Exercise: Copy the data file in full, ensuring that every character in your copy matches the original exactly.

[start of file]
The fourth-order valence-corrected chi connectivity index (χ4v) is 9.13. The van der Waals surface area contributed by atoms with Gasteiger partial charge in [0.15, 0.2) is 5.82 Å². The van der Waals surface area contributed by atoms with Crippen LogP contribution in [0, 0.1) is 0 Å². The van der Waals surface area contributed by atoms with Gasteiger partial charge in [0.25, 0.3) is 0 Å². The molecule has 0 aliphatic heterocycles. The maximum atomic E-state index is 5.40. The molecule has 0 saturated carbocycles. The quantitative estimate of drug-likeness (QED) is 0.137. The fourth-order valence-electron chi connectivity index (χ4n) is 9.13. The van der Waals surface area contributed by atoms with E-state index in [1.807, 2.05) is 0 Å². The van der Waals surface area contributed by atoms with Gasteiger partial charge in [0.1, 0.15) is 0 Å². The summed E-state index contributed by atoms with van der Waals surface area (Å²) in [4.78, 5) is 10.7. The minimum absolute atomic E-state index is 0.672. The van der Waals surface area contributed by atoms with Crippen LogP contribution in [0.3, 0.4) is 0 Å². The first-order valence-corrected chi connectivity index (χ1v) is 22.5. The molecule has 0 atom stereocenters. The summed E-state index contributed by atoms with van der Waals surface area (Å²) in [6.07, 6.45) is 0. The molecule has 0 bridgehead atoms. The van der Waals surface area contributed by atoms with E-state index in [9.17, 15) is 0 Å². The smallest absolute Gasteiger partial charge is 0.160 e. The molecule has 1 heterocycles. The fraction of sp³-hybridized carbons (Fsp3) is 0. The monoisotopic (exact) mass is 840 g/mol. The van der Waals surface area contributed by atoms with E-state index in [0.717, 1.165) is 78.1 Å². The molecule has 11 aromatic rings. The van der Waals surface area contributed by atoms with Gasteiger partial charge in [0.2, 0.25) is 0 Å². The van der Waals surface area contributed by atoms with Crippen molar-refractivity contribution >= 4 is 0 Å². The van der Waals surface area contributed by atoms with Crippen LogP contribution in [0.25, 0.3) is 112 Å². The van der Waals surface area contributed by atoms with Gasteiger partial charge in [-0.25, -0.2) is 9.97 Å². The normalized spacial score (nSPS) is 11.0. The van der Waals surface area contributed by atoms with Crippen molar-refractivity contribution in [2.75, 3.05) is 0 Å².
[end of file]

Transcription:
The fourth-order valence-corrected chi connectivity index (χ4v) is 9.13. The van der Waals surface area contributed by atoms with Gasteiger partial charge in [0.15, 0.2) is 5.82 Å². The van der Waals surface area contributed by atoms with Crippen LogP contribution in [0, 0.1) is 0 Å². The van der Waals surface area contributed by atoms with Gasteiger partial charge in [0.25, 0.3) is 0 Å². The molecule has 0 aliphatic heterocycles. The maximum atomic E-state index is 5.40. The molecule has 0 saturated carbocycles. The quantitative estimate of drug-likeness (QED) is 0.137. The fourth-order valence-electron chi connectivity index (χ4n) is 9.13. The van der Waals surface area contributed by atoms with E-state index in [1.807, 2.05) is 0 Å². The van der Waals surface area contributed by atoms with Gasteiger partial charge in [0.1, 0.15) is 0 Å². The summed E-state index contributed by atoms with van der Waals surface area (Å²) in [4.78, 5) is 10.7. The minimum absolute atomic E-state index is 0.672. The van der Waals surface area contributed by atoms with Crippen LogP contribution in [0.3, 0.4) is 0 Å². The first-order valence-corrected chi connectivity index (χ1v) is 22.5. The molecule has 0 atom stereocenters. The summed E-state index contributed by atoms with van der Waals surface area (Å²) in [6.07, 6.45) is 0. The molecule has 0 bridgehead atoms. The van der Waals surface area contributed by atoms with E-state index in [9.17, 15) is 0 Å². The smallest absolute Gasteiger partial charge is 0.160 e. The molecule has 1 heterocycles. The fraction of sp³-hybridized carbons (Fsp3) is 0. The monoisotopic (exact) mass is 840 g/mol. The van der Waals surface area contributed by atoms with E-state index in [0.717, 1.165) is 78.1 Å². The molecule has 11 aromatic rings. The van der Waals surface area contributed by atoms with Gasteiger partial charge in [0.2, 0.25) is 0 Å². The van der Waals surface area contributed by atoms with Crippen molar-refractivity contribution >= 4 is 0 Å². The van der Waals surface area contributed by atoms with Crippen LogP contribution in [0.25, 0.3) is 112 Å². The van der Waals surface area contributed by atoms with Gasteiger partial charge in [-0.25, -0.2) is 9.97 Å². The normalized spacial score (nSPS) is 11.0. The van der Waals surface area contributed by atoms with Crippen molar-refractivity contribution in [2.75, 3.05) is 0 Å².